Currency exchange rates are always relative. To answer the question – “Is the yen stronger or weaker today?” – you first must ask, “compared to what?”
In the Forex world, that comparison is usually against the U.S. dollar. This makes sense as the average daily trade volume in U.S. dollars far exceeds any other currency – it’s the main game in town.
The problem is, when we look at a chart of the USD/JPY pair, which shows how many yen it takes to buy one U.S. dollar, and see it going up, we know the dollar is relatively strengthening against the yen. What we DON’T know is which currency – the dollar or the yen – is really driving the move.
It could be that the dollar is getting especially strong. Or, it could be that the yen is getting especially weak. Either scenario would cause a chart of USD/JPY to trend higher.
We see this conundrum today in two U.S. dollar-based charts. Both the USD/JPY and the USD/CAD have moved higher since last year. So we can see the U.S. dollar has been getting relatively stronger against both currencies.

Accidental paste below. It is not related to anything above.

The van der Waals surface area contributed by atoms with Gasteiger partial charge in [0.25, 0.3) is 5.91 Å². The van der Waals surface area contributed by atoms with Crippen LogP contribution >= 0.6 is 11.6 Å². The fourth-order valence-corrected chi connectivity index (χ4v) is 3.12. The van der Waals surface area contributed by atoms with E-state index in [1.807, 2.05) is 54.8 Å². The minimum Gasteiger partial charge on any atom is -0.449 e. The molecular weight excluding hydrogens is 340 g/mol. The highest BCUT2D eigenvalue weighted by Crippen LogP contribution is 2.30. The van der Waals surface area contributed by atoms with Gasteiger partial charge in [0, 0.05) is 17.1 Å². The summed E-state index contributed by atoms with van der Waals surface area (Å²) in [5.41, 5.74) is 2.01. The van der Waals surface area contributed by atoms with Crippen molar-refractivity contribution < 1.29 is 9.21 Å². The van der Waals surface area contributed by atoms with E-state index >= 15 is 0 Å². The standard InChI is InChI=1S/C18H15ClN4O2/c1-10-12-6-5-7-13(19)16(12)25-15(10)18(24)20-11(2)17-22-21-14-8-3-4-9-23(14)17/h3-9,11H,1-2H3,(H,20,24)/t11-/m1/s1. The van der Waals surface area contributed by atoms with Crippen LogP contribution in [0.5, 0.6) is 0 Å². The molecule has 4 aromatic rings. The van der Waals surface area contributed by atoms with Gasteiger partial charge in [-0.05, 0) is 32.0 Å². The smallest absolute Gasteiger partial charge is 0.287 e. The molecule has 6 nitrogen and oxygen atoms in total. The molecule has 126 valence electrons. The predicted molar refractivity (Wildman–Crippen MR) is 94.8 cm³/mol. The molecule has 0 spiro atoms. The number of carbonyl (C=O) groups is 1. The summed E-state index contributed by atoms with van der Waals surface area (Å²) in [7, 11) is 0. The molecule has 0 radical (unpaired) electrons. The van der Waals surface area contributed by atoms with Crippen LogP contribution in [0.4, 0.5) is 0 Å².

But that’s the dollar. We want to know if the yen is getting weaker… so we must remove the dollar from the equation. We do that by looking at non-U.S. dollar pairs.
For this exercise, I’ll compare the yen to the Canadian dollar. Here’s a chart of the CAD/JPY (how many yen it takes to buy one Canadian dollar):
What I see is that, since last October, this currency pair has been trending higher. This indicates that, relatively speaking, the Canadian dollar has been getting stronger against the yen. Or, the yen has been weakening against the Canadian dollar.
Knowing that the U.S. dollar has strengthened against both currencies – the Canadian dollar and the Japanese yen – we can conclude that it is the strongest of the three. The CAD/JPY chart then tells us that the Canadian dollar is stronger than the yen.
Ranking the three currencies this way gives us our answer:
YES – the yen has been weakening over the past several months.
Of course, we aren’t surprised. We expect this trend to continue until the yen has weakened to a point where Japan’s export engine can come back to life. For now, we’re staying on the short side of the yen.